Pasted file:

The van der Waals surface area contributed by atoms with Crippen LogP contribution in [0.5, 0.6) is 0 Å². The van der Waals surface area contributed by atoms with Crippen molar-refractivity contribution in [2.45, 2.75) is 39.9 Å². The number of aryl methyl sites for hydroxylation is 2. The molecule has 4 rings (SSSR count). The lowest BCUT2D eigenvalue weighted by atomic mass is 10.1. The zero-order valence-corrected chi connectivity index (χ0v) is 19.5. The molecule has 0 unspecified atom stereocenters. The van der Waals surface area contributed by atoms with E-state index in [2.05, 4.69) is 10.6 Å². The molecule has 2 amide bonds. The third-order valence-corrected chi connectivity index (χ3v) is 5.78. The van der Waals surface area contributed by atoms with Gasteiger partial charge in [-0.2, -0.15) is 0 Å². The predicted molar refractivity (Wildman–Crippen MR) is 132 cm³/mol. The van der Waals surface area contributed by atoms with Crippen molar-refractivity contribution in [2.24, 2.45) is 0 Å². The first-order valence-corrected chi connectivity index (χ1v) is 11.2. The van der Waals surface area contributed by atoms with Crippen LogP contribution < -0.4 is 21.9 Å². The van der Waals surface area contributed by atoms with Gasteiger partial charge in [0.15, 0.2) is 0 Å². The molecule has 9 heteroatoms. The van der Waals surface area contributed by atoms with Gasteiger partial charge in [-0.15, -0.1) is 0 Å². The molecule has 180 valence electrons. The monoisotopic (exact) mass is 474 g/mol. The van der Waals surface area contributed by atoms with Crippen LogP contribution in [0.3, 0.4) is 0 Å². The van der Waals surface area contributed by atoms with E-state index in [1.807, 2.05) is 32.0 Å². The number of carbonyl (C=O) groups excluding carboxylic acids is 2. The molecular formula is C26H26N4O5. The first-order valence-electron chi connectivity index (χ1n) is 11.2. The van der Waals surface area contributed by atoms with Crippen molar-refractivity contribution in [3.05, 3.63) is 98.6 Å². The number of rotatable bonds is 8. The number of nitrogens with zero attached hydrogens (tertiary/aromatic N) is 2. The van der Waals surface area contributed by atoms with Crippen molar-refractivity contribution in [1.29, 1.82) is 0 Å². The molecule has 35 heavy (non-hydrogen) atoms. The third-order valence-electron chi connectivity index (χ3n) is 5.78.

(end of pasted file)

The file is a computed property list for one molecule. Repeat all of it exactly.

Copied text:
The van der Waals surface area contributed by atoms with Crippen LogP contribution in [0.5, 0.6) is 0 Å². The van der Waals surface area contributed by atoms with Crippen molar-refractivity contribution in [2.45, 2.75) is 39.9 Å². The number of aryl methyl sites for hydroxylation is 2. The molecule has 4 rings (SSSR count). The lowest BCUT2D eigenvalue weighted by atomic mass is 10.1. The zero-order valence-corrected chi connectivity index (χ0v) is 19.5. The molecule has 0 unspecified atom stereocenters. The van der Waals surface area contributed by atoms with E-state index in [2.05, 4.69) is 10.6 Å². The molecule has 2 amide bonds. The third-order valence-corrected chi connectivity index (χ3v) is 5.78. The van der Waals surface area contributed by atoms with Gasteiger partial charge in [-0.2, -0.15) is 0 Å². The predicted molar refractivity (Wildman–Crippen MR) is 132 cm³/mol. The van der Waals surface area contributed by atoms with Crippen molar-refractivity contribution in [2.24, 2.45) is 0 Å². The first-order valence-corrected chi connectivity index (χ1v) is 11.2. The van der Waals surface area contributed by atoms with Crippen LogP contribution < -0.4 is 21.9 Å². The van der Waals surface area contributed by atoms with Gasteiger partial charge in [0.15, 0.2) is 0 Å². The molecule has 9 heteroatoms. The van der Waals surface area contributed by atoms with Gasteiger partial charge in [-0.15, -0.1) is 0 Å². The molecule has 180 valence electrons. The monoisotopic (exact) mass is 474 g/mol. The van der Waals surface area contributed by atoms with Crippen LogP contribution in [0.3, 0.4) is 0 Å². The van der Waals surface area contributed by atoms with E-state index in [1.807, 2.05) is 32.0 Å². The number of carbonyl (C=O) groups excluding carboxylic acids is 2. The molecular formula is C26H26N4O5. The first-order valence-electron chi connectivity index (χ1n) is 11.2. The van der Waals surface area contributed by atoms with Crippen molar-refractivity contribution in [3.05, 3.63) is 98.6 Å². The number of rotatable bonds is 8. The number of nitrogens with zero attached hydrogens (tertiary/aromatic N) is 2. The van der Waals surface area contributed by atoms with Crippen molar-refractivity contribution in [1.29, 1.82) is 0 Å². The molecule has 35 heavy (non-hydrogen) atoms. The third-order valence-electron chi connectivity index (χ3n) is 5.78.